Now, it has an official name.
The plane will be known as the F-15EX Eagle II, the Air Force announced Wednesday at a ceremony at Eglin Air Force Base. The Air National Guard will receive the jet first, and the Air Force will buy as many as 144 F-15EXs over the course of the next 10 or 12 years, as older F-15C/D jets age out.
“Undefeated in aerial combat, the F-15 Eagle epitomized air superiority in the minds of our enemies, allies, and the American people for over 45 years, but it was not meant to fly forever. We heard the demand signal from our warfighters,” Lt. Gen Duke Richardson, Office of the Assistant Secretary of the Air Force for Acquisition, Technology Logistics, said in the Air Force press release.
“I’m pleased to say we’ve responded boldly and decisively, with a proven platform that’s modernized and optimized to maintain air superiority now and into the future.”
“Since 1985 the F-15 has had a home in the Guard and Guard Airmen have flown these amazing aircraft both in the defense of the homeland and in every major international conflict since the first Gulf War in 1991,” Lt. Gen. Michael Loh, Air National Guard director, also said in the release. “Now that is the battle-tested legacy of Guard F-15s – first to the fight, always ready and always there.”
“The Air National Guard flies 93 percent of homeland defense missions, and along with the F-35A, the F-15EX will help ensure that legacy for many decades to come,” ANG Director Lt. Gen. Michael A. Loh said during the introduction ceremony, per Air Force Magazine.
“These brand-new aircraft represent a significant upgrade over the legacy F-15C. A significant upgrade in weapons capacity, including the ability to carry outsize weapons, for these missions and for stand-off roles in the high-end fight.”
F-15EX Eagle II: Worth the Hype?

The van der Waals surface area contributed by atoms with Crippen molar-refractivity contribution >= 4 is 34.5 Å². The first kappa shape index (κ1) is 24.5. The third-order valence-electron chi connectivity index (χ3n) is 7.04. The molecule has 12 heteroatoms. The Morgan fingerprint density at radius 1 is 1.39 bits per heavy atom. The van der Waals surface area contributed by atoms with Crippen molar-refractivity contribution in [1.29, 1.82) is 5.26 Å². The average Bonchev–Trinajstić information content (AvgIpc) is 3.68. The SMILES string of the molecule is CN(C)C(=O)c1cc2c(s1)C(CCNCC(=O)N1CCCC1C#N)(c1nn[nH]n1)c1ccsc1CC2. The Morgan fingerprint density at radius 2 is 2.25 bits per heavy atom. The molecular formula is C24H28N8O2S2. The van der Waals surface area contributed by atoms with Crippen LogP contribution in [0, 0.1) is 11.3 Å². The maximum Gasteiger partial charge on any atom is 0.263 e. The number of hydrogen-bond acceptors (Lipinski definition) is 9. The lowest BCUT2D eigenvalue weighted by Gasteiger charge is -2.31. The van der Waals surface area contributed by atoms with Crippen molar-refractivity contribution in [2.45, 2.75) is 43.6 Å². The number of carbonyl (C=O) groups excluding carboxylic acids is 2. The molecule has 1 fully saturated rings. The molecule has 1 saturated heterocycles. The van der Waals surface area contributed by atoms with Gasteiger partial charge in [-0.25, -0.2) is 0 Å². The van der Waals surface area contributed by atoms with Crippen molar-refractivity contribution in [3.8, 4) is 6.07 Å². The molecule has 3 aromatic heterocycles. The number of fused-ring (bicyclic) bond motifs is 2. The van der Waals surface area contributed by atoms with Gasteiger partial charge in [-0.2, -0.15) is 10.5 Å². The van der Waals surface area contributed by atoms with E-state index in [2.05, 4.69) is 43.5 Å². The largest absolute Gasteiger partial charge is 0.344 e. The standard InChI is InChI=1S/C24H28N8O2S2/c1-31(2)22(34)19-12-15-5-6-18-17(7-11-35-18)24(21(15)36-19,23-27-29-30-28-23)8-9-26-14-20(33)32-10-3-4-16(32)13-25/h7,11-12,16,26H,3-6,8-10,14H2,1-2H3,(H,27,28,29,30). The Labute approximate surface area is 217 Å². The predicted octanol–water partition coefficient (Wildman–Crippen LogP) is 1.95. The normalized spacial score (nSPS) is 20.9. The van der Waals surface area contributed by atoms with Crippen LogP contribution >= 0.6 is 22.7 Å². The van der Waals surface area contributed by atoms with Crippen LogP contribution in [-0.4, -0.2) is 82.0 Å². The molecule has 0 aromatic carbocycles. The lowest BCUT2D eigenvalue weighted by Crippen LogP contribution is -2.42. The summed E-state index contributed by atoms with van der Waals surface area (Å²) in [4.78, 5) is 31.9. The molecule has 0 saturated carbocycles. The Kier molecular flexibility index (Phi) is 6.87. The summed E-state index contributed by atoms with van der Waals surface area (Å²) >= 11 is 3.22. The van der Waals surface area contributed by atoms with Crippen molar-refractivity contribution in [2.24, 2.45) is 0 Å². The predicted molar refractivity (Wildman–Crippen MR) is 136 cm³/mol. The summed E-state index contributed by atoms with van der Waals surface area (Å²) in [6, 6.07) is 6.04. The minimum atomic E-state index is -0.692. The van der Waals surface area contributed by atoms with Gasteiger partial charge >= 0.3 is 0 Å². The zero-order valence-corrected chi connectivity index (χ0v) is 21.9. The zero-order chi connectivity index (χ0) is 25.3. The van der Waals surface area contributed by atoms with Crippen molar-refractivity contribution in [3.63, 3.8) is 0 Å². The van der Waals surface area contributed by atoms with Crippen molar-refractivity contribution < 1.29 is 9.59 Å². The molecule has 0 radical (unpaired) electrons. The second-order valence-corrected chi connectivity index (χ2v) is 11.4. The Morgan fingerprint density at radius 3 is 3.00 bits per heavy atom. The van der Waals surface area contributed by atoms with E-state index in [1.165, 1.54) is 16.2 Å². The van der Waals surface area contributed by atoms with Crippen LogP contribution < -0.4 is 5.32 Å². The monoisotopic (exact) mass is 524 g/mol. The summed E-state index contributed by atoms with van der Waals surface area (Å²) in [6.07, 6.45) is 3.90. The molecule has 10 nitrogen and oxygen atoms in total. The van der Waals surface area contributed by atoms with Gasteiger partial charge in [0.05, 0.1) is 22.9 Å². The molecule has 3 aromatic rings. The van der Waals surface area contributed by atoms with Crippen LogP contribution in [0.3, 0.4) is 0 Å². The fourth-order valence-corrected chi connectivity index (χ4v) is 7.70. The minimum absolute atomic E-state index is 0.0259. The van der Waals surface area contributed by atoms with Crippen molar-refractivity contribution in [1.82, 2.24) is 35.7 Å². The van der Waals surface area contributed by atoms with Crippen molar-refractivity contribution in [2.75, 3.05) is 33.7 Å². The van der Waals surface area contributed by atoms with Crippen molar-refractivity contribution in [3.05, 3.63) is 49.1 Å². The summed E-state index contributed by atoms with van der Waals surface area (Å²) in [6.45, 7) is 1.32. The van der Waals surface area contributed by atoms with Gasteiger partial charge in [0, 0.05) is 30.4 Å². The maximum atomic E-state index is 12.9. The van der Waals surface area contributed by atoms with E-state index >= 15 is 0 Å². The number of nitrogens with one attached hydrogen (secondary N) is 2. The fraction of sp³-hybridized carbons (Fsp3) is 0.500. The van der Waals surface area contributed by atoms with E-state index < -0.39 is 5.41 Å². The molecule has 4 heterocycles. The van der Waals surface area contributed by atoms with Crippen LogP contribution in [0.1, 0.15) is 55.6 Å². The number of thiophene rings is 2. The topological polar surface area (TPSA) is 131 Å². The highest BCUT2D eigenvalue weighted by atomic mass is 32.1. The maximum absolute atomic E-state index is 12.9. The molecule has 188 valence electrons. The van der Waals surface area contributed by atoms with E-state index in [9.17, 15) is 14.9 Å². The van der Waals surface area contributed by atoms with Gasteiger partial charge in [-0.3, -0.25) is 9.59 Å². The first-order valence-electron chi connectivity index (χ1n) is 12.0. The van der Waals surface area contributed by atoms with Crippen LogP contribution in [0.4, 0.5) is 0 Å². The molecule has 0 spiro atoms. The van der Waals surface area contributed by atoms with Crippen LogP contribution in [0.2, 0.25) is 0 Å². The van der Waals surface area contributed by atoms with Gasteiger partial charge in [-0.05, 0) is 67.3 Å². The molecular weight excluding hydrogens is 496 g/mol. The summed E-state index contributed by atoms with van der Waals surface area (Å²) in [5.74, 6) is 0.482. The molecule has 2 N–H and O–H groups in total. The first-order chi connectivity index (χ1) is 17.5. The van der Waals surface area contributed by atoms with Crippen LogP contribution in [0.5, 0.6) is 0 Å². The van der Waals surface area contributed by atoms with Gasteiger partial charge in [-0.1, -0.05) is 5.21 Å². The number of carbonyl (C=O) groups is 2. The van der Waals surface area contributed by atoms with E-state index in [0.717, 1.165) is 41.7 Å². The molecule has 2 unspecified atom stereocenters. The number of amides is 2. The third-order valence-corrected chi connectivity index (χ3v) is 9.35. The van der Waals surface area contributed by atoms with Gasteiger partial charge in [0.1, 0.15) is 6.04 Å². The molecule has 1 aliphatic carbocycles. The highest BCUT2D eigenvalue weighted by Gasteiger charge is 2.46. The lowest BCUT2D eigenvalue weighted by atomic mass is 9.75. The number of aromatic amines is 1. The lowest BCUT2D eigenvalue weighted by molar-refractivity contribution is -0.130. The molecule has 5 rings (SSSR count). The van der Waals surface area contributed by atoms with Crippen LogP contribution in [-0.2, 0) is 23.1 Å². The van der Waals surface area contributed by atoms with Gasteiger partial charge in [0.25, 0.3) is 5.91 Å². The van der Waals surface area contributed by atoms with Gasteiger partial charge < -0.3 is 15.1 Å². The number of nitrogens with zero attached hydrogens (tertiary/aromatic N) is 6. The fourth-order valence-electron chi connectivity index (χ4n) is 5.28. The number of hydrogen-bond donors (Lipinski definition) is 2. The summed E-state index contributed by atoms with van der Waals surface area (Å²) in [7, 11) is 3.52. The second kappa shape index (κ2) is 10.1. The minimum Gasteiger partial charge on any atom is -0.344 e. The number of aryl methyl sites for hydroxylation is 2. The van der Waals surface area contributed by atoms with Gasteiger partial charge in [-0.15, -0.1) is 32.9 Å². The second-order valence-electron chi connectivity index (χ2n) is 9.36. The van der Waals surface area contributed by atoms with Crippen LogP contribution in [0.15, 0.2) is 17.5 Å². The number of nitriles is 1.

Questions have been raised about the F-15EX’s effectiveness. Mark Episkopos wrote last month that the plane is “one of USAF’s most poorly considered acquisitions in recent years.”
“As a fourth-generation fighter, the F-15EX utterly lacks the stealth features necessary to operate effectively in the context of modern air combat,” Episkopos wrote last month. “Simply put, the F-15EX is not survivable against the modern surface-to-air and air-to-air weapons of great powers like Russia and China.
“With the ongoing global proliferation of Russia’s formidable S-400 missile system and the imminent debut of its S-500 successor, it will become progressively harder for F-15EX squadrons to fly in contested airspace without incurring active risks.”
Stephen Silver, a technology writer for The National Interest, is a journalist, essayist and film critic, who is also a contributor to The Philadelphia Inquirer, Philly Voice, Philadelphia Weekly, the Jewish Telegraphic Agency, Living Life Fearless, Backstage magazine, Broad Street Review and Splice Today. The co-founder of the Philadelphia Film Critics Circle, Stephen lives in suburban Philadelphia with his wife and two sons. Follow him on Twitter at @StephenSilver.